Director Sharon Maguire Reveals How Disney Movie Magic Was Made in Godmothered

By Beth Deitchman

In Godmothered, streaming now on Disney+, Jillian Bell plays Eleanor, who is a work-in-progress as a fairy godmother. Her wish-granting skills could use a little bit—or more than a little bit—of work, as does the vision of “happily ever after” that she’s determined to help Mackenzie (played by Isla Fisher) achieve, whether she wants it or not. But there’s real magic on screen in Godmothered, from the heartfelt relationship between Mackenzie and her daughters, to the friendship that develops between the film’s two heroes; and in Bell’s portrayal of a fairy godmother any Disney fan would be happy to call upon in their own time of need.


In our exclusive Q&A with director Sharon Maguire, the filmmaker (who previously helmed Bridget Jones’s Diary and Bridget Jones’s Baby) talks about how classic Disney films and characters influenced the film, the inspiration behind Eleanor’s signature pink gown, and why the film’s nontraditional approach—from “one upon a time” to “happily ever after”—makes Godmothered a perfect and contemporary fairy tale for viewers of all ages right now.

D23: How did you approach a film that has both fairy-tale sensibilities and modern storytelling at the same time?

Sharon Maguire (SM): That was part of the appeal for me, to do a Disney movie that honors the Disney legacy with all those wonderful Disney tropes of magic, wands, fairy godmothers, woodland creatures, and even princes and ballgowns… and “happily ever after” is delivered in a very different way than we’ve come to expect in previous Disney movies. Visually, as a director, I get to do magic but then with the comedy I get to subvert it; that was the big appeal for me and that’s what I hope the appeal is as a movie. Eleanor has a formula for what she thinks will bring “happily ever after” but once she hits the modern world, none of her formula works anymore. I think that’s what most of the comedy comes from.


D23: What was it about Jillian Bell that makes her the fairy godmother that we all really need in our lives?

SM: I like the fact that the character is woefully naïve. It’s quite a difficult thing to play somebody who is both woefully naïve and a true believer but has a kindness. I think Jillian brings that, with a level of irony and with a slight edge to her… Also, she’s a thoroughly decent human being, so I think that always shows on screen. She’s inherently funny and decent and kind, and all of those things at the same time… I thought that she’d make an interesting fairy godmother that maybe Disney hadn’t seen before, and I was excited by the idea of subverting our idea of what a fairy godmother is and looks like, as well.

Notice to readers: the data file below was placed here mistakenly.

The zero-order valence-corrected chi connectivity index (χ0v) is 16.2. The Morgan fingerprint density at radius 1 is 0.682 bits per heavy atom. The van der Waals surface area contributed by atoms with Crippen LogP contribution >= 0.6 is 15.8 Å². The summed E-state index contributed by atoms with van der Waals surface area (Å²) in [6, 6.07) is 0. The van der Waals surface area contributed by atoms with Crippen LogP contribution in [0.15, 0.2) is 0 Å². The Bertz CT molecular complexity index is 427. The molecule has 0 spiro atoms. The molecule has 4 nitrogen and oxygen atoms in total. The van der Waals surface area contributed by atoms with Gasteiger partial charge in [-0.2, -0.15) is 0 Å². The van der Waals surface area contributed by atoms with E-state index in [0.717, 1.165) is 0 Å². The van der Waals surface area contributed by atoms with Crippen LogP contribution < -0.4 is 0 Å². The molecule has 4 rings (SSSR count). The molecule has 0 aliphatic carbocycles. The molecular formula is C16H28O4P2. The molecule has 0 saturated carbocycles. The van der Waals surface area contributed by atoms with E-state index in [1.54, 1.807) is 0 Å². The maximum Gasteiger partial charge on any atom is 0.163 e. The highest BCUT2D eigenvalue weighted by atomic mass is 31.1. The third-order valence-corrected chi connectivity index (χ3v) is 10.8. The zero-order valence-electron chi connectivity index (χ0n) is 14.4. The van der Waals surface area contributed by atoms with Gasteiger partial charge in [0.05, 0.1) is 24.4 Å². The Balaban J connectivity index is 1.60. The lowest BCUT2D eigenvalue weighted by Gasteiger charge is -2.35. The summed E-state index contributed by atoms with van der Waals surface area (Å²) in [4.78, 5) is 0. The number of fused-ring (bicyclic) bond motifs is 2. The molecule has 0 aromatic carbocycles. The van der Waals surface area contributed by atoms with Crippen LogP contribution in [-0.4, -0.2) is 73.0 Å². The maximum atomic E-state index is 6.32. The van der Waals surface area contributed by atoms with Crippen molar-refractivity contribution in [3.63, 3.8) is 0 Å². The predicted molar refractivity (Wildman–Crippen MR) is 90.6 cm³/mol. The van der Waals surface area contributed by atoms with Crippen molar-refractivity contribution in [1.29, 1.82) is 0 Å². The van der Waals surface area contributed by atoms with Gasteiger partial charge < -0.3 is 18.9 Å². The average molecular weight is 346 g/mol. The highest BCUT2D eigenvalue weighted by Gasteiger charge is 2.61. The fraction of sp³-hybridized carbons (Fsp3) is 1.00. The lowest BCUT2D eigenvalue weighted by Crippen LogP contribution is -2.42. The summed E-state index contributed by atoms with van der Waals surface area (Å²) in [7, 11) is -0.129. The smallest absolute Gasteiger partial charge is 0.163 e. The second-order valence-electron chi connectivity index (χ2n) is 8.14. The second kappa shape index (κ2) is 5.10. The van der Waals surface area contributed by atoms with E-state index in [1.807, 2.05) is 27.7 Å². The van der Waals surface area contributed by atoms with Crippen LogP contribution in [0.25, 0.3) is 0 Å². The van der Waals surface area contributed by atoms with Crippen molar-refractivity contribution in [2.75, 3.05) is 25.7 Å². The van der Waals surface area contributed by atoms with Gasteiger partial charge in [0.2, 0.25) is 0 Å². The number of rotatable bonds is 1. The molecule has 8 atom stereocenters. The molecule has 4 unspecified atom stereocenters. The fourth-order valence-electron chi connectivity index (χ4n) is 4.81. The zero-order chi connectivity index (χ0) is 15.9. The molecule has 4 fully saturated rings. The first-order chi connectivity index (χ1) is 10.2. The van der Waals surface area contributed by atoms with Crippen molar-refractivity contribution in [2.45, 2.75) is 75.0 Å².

D23: Can you talk about why you saw Isla Fisher as Mackenzie and what she brought to the role?

SM: When we were casting, I thought, Who haven’t we seen play a harried single mom who can carry those one-line zingers? I knew Isla a bit personally, so I knew that she has a fight in her that’s like that and I would love to see it on film. I knew that she could play that role very well in a very grounded way and that she has that acerbic wit.


D23: What can you tell us about Eleanor’s spectacular pink dress?

SM: [Laughs] Asking your fairy godmother to stand in a field in a pumpkin patch in minus-five degrees and not make her teeth chatter is quite difficult, as a director, and she was amazing. She was so heroic in that dress! There was a corset, and it was boned, and there were so many layers to it. It was made from this beautiful fabric called crepeline, which is kind of like a linen fabric that would have been around in Gothic times. It’s a loose-weave fabric and we dyed it in the same shade that it would have been dyed back in Gothic times, with rose petals and things like that. It was quite faded in places and not faded in others. It sort of had an inner life, that dress, and it took a long time to get right and feel that it was something that suited the time, but also suited Jillian and that she felt happy in. But my God, it was cold when she was filming!


D23: Did any iconic Disney fairy godmothers influence the vision that you had for Eleanor?

SM: Working within Disney, copies of the original drawings of the first Fairy Godmother in Cinderella were on my walls of my office the whole time. That’s what’s kind of fascinating for me about doing the movie, that you get to honor that legacy and deliver on that legacy while subverting it. It’s an interesting ride to be on!